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Opinion: Respect responsible gun owners but ban assault rifles

My resounding YES to Mr. Devin Pandy’s letter to the editor of May 19 entitled “AR-15 rifle doesn’t need ‘national gun’ designation”in which he calls on Congressman Andrew Clyde to prioritize the safety of our citizenry rather than glorify an assault rifle!  It’s often said that “guns don’t kill people, people kill people”.  My response to that is “people with assault rifles kill a lot more people” and too many people who shouldn’t have assault rifles kill innocent people with them.

 National statistics show how many more people are killed by assault rifles with high capacity magazines when there is a mass shooting.  The reduction in gunshot deaths by the national ban on assault weapons from 1994–2004 under the Public Safety and Recreational Firearms Act showed the deadly effect of assault rifles and the lessened effects of gun violence during the ban. I believe that Congress needs to pass legislation like the Assault Weapons Ban of 2023 that permanently bans assault rifles with high capacity magazines from all but those actively engaged in combat operations.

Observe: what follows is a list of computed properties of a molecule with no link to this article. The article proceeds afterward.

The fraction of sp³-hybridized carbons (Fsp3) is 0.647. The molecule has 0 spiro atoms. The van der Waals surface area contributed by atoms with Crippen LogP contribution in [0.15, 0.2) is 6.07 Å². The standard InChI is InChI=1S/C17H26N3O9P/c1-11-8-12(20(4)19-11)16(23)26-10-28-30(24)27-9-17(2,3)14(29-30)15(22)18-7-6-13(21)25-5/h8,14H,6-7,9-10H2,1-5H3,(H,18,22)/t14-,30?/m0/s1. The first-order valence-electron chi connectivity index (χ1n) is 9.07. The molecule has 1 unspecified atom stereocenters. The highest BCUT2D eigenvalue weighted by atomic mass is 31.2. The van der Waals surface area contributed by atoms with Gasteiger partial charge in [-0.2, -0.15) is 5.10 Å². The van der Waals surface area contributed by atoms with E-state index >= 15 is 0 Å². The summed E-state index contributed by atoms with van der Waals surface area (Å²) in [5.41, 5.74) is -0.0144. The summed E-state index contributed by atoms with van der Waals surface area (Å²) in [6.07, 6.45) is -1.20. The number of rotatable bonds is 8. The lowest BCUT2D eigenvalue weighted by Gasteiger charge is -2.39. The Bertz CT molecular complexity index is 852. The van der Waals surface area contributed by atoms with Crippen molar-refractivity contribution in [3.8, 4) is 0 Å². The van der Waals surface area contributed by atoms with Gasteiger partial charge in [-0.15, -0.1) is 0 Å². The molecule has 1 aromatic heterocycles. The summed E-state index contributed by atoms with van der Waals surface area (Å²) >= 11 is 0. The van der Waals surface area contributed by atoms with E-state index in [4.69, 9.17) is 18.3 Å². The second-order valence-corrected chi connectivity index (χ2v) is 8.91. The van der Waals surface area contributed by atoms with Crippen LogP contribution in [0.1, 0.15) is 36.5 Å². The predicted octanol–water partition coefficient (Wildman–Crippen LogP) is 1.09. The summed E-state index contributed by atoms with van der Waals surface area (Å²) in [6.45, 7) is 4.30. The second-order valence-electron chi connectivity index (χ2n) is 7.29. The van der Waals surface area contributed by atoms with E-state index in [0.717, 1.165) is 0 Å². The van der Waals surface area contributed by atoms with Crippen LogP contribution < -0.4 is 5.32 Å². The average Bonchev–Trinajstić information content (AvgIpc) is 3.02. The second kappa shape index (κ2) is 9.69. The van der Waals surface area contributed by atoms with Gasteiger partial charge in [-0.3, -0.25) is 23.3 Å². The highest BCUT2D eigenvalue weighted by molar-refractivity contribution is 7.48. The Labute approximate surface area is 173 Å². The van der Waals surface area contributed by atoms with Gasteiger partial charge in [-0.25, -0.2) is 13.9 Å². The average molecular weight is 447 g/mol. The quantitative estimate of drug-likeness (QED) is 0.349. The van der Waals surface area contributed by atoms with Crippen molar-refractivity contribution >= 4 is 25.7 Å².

As Mr. Devin Pandy stated, “Our efforts should focus on key aspects that prioritize the safety and security of our citizens. This includes fostering responsible gun ownership, strengthening background checks, allocating mental health resources, and, crucially, restricting access to military-grade weaponry to enlisted individuals actively engaged in combat operations.”

I believe in responsible gun ownership for hunting, sports and self-defense, but even a responsible gun owner can have his gun taken and used against him or others. How much worse this becomes when the firearm is an assault rifle? Our nation is an increasingly complicated and diverse place.  It has changed greatly even in my 68 years. Instead of glorifying assault weapons, our leaders need to unite and pass urgently-needed legislation that still respects the right to own a firearm but bans assault rifles with high capacity magazines to ensure our public safety and security going forward.  What harm is there in doing this?

Bill Neiheisel